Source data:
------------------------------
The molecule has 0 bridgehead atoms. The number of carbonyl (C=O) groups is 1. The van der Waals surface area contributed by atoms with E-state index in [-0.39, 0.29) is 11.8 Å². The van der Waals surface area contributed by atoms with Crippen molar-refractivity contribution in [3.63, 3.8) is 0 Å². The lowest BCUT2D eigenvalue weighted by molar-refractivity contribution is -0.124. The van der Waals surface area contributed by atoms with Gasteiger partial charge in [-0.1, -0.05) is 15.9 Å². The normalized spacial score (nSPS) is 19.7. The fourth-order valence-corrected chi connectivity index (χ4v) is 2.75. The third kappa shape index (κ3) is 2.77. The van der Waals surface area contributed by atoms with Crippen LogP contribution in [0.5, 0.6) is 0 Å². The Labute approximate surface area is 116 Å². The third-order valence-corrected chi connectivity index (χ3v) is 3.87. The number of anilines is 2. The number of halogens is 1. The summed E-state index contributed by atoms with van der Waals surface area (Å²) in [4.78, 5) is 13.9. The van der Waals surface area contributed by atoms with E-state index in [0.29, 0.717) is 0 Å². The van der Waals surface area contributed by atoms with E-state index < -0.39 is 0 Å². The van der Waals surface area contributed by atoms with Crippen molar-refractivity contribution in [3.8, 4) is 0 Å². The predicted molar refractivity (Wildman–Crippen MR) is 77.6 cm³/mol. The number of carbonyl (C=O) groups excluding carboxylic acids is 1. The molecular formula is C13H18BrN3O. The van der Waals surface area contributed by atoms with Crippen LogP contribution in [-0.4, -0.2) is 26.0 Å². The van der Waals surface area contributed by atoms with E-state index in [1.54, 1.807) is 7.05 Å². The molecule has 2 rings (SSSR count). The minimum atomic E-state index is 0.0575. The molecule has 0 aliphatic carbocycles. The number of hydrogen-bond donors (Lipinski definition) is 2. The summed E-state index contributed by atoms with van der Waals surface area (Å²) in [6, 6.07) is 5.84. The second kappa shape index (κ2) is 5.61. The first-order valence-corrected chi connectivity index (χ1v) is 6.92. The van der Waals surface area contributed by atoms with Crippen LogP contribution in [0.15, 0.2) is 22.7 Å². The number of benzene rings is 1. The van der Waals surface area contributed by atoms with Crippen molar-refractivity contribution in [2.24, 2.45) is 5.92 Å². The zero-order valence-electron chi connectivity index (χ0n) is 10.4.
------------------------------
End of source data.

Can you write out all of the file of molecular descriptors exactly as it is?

The molecule has 0 bridgehead atoms. The number of carbonyl (C=O) groups is 1. The van der Waals surface area contributed by atoms with E-state index in [-0.39, 0.29) is 11.8 Å². The van der Waals surface area contributed by atoms with Crippen molar-refractivity contribution in [3.63, 3.8) is 0 Å². The lowest BCUT2D eigenvalue weighted by molar-refractivity contribution is -0.124. The van der Waals surface area contributed by atoms with Gasteiger partial charge in [-0.1, -0.05) is 15.9 Å². The normalized spacial score (nSPS) is 19.7. The fourth-order valence-corrected chi connectivity index (χ4v) is 2.75. The third kappa shape index (κ3) is 2.77. The van der Waals surface area contributed by atoms with Crippen LogP contribution in [0.5, 0.6) is 0 Å². The Labute approximate surface area is 116 Å². The third-order valence-corrected chi connectivity index (χ3v) is 3.87. The number of anilines is 2. The number of halogens is 1. The summed E-state index contributed by atoms with van der Waals surface area (Å²) in [4.78, 5) is 13.9. The van der Waals surface area contributed by atoms with E-state index in [0.29, 0.717) is 0 Å². The van der Waals surface area contributed by atoms with E-state index < -0.39 is 0 Å². The van der Waals surface area contributed by atoms with Crippen molar-refractivity contribution in [3.8, 4) is 0 Å². The predicted molar refractivity (Wildman–Crippen MR) is 77.6 cm³/mol. The number of carbonyl (C=O) groups excluding carboxylic acids is 1. The molecular formula is C13H18BrN3O. The van der Waals surface area contributed by atoms with Crippen LogP contribution in [-0.4, -0.2) is 26.0 Å². The van der Waals surface area contributed by atoms with E-state index in [1.54, 1.807) is 7.05 Å². The molecule has 2 rings (SSSR count). The minimum atomic E-state index is 0.0575. The molecule has 0 aliphatic carbocycles. The number of hydrogen-bond donors (Lipinski definition) is 2. The summed E-state index contributed by atoms with van der Waals surface area (Å²) in [6, 6.07) is 5.84. The second kappa shape index (κ2) is 5.61. The first-order valence-corrected chi connectivity index (χ1v) is 6.92. The van der Waals surface area contributed by atoms with Crippen LogP contribution in [0.15, 0.2) is 22.7 Å². The number of benzene rings is 1. The van der Waals surface area contributed by atoms with Crippen molar-refractivity contribution in [2.24, 2.45) is 5.92 Å². The zero-order valence-electron chi connectivity index (χ0n) is 10.4.